in 2006, and, unless prevention efforts are highly successful, millions more will become infected every year (UNAIDS, 2006). Of the nearly 7 million people in low- and middle-income countries now estimated to need ART or to face an early death, fewer than one-quarter are receiving the therapy (WHO, 2006a), and millions more of those already infected with HIV will eventually need it. Fewer than 1 in 10 pregnant women infected with HIV in low- and middle-income countries are benefiting from ARVs to prevent transmission to their babies, and at most 12 percent of the children born to these women who require ART are receiving it (WHO, 2006a). With ART and appropriate care, AIDS is a chronic disease—it can be managed but not cured—and people receiving ART will need to be on it for the rest of their lives. Only a fraction of the legions of devastated families and orphaned children are currently receiving the support services they need, and the number of children orphaned by AIDS globally is projected to exceed 20 million by 2010 (UNICEF, 2006).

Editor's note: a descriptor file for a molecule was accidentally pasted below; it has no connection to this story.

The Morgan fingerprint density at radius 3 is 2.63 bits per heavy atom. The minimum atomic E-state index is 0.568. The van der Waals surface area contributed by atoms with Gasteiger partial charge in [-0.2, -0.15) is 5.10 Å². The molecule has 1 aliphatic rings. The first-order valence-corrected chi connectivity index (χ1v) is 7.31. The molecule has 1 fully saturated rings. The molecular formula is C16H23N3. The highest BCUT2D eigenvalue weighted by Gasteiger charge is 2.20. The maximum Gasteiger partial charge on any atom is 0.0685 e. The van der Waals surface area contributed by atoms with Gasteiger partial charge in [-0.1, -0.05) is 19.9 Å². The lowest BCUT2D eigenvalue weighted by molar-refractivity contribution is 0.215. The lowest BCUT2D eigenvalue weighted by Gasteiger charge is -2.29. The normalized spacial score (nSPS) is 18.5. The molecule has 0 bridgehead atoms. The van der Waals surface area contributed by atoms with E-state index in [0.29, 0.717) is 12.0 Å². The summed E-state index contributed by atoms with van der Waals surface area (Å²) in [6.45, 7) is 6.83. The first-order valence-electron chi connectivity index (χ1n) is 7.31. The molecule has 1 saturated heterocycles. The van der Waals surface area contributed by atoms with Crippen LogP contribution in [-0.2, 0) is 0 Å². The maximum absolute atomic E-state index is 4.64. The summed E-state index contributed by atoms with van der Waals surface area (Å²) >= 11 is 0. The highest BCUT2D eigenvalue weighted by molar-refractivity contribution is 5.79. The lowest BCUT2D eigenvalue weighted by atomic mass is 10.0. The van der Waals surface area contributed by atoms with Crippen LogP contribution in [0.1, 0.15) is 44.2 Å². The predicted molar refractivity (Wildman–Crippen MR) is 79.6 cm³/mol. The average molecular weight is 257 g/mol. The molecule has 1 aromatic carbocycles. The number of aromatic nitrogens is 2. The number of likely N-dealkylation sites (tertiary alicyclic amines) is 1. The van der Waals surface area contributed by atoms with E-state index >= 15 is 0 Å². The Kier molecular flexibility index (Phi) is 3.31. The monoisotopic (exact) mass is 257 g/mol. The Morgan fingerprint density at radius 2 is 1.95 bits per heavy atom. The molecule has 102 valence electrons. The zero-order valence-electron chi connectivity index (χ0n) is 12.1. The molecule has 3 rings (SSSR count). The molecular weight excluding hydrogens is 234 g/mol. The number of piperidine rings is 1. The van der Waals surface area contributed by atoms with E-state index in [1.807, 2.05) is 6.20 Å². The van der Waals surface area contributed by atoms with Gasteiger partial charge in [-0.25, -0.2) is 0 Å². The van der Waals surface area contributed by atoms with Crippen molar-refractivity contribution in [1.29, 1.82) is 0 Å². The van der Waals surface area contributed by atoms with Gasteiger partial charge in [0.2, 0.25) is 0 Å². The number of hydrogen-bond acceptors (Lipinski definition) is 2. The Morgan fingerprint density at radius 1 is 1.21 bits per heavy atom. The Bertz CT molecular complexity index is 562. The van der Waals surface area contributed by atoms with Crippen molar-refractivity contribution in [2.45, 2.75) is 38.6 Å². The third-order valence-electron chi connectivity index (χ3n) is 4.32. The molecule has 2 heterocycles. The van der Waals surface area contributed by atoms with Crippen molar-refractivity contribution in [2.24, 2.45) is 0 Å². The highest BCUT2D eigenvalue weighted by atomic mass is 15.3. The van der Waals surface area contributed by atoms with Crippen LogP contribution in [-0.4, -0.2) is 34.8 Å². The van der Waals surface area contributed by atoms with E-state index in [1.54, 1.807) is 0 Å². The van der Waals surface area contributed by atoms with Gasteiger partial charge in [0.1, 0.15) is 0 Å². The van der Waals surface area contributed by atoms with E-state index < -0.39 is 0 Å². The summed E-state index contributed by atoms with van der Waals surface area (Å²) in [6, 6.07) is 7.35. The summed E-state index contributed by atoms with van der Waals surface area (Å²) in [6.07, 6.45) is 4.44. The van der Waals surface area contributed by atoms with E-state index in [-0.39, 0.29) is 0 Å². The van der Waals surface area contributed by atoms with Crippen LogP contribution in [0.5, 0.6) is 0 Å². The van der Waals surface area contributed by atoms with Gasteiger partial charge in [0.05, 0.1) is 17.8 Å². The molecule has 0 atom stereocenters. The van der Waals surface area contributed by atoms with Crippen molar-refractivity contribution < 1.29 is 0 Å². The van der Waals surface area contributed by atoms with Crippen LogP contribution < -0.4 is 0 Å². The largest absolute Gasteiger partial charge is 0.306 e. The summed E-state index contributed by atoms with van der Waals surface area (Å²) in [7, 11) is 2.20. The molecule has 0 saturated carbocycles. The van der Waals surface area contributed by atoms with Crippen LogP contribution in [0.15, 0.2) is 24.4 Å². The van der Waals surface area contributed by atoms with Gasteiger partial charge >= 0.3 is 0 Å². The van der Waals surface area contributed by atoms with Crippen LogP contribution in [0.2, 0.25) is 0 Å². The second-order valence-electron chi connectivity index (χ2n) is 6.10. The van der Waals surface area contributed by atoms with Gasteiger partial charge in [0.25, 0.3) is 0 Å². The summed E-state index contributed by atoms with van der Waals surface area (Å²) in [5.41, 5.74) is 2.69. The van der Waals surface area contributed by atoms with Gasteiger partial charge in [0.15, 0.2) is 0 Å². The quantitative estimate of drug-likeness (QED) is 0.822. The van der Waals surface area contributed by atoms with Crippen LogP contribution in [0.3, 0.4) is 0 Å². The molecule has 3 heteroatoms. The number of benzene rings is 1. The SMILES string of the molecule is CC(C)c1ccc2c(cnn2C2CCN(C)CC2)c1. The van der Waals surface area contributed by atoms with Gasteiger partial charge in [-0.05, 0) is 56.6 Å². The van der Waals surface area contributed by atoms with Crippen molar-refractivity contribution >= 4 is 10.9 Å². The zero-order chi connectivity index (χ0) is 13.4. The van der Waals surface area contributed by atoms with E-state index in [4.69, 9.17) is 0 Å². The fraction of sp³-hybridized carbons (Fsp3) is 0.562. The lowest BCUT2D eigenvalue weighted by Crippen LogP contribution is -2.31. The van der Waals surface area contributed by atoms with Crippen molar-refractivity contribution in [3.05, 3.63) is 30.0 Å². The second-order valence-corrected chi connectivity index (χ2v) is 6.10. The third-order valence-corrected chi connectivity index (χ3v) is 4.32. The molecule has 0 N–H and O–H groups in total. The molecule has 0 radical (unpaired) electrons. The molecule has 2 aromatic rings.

The Committee believes that continued commitment by the United States, along with all other donors, to supporting the fight against the HIV/AIDS pandemic will be required until countries have developed sustainable programs, and that continued U.S. leadership is necessary to prevent complacency and battle fatigue and to bring the virus under control.
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